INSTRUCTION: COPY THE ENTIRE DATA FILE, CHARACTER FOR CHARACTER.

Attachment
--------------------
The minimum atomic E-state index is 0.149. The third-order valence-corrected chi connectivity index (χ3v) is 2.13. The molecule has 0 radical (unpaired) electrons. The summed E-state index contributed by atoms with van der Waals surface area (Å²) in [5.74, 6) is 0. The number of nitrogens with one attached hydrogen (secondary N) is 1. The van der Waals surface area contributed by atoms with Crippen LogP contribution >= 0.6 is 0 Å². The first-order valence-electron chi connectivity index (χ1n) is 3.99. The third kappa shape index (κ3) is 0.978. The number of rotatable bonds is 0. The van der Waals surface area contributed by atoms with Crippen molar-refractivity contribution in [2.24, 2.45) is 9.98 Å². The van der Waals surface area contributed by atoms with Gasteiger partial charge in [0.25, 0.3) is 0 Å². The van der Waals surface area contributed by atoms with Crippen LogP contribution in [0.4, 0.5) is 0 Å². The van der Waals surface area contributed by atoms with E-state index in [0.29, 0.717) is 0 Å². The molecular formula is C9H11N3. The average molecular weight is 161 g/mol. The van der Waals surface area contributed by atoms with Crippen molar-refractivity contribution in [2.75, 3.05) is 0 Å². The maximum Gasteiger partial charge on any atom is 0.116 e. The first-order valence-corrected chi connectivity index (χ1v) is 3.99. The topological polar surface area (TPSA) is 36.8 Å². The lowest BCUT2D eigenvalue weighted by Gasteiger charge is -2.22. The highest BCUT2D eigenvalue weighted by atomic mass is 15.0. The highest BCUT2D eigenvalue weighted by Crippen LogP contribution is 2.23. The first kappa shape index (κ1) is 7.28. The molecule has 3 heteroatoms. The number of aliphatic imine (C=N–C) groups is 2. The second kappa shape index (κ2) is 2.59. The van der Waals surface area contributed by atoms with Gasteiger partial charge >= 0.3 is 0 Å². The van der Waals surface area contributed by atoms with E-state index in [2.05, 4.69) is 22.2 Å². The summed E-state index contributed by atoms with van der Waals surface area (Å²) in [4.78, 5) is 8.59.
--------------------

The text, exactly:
The minimum atomic E-state index is 0.149. The third-order valence-corrected chi connectivity index (χ3v) is 2.13. The molecule has 0 radical (unpaired) electrons. The summed E-state index contributed by atoms with van der Waals surface area (Å²) in [5.74, 6) is 0. The number of nitrogens with one attached hydrogen (secondary N) is 1. The van der Waals surface area contributed by atoms with Crippen LogP contribution >= 0.6 is 0 Å². The first-order valence-electron chi connectivity index (χ1n) is 3.99. The third kappa shape index (κ3) is 0.978. The number of rotatable bonds is 0. The van der Waals surface area contributed by atoms with Crippen molar-refractivity contribution in [2.24, 2.45) is 9.98 Å². The van der Waals surface area contributed by atoms with Gasteiger partial charge in [0.25, 0.3) is 0 Å². The van der Waals surface area contributed by atoms with Crippen LogP contribution in [0.4, 0.5) is 0 Å². The van der Waals surface area contributed by atoms with E-state index in [0.29, 0.717) is 0 Å². The molecular formula is C9H11N3. The average molecular weight is 161 g/mol. The van der Waals surface area contributed by atoms with Crippen molar-refractivity contribution in [2.75, 3.05) is 0 Å². The maximum Gasteiger partial charge on any atom is 0.116 e. The first-order valence-corrected chi connectivity index (χ1v) is 3.99. The topological polar surface area (TPSA) is 36.8 Å². The lowest BCUT2D eigenvalue weighted by Gasteiger charge is -2.22. The highest BCUT2D eigenvalue weighted by atomic mass is 15.0. The highest BCUT2D eigenvalue weighted by Crippen LogP contribution is 2.23. The first kappa shape index (κ1) is 7.28. The molecule has 3 heteroatoms. The number of aliphatic imine (C=N–C) groups is 2. The second kappa shape index (κ2) is 2.59. The van der Waals surface area contributed by atoms with Gasteiger partial charge >= 0.3 is 0 Å². The van der Waals surface area contributed by atoms with E-state index in [2.05, 4.69) is 22.2 Å². The summed E-state index contributed by atoms with van der Waals surface area (Å²) in [4.78, 5) is 8.59.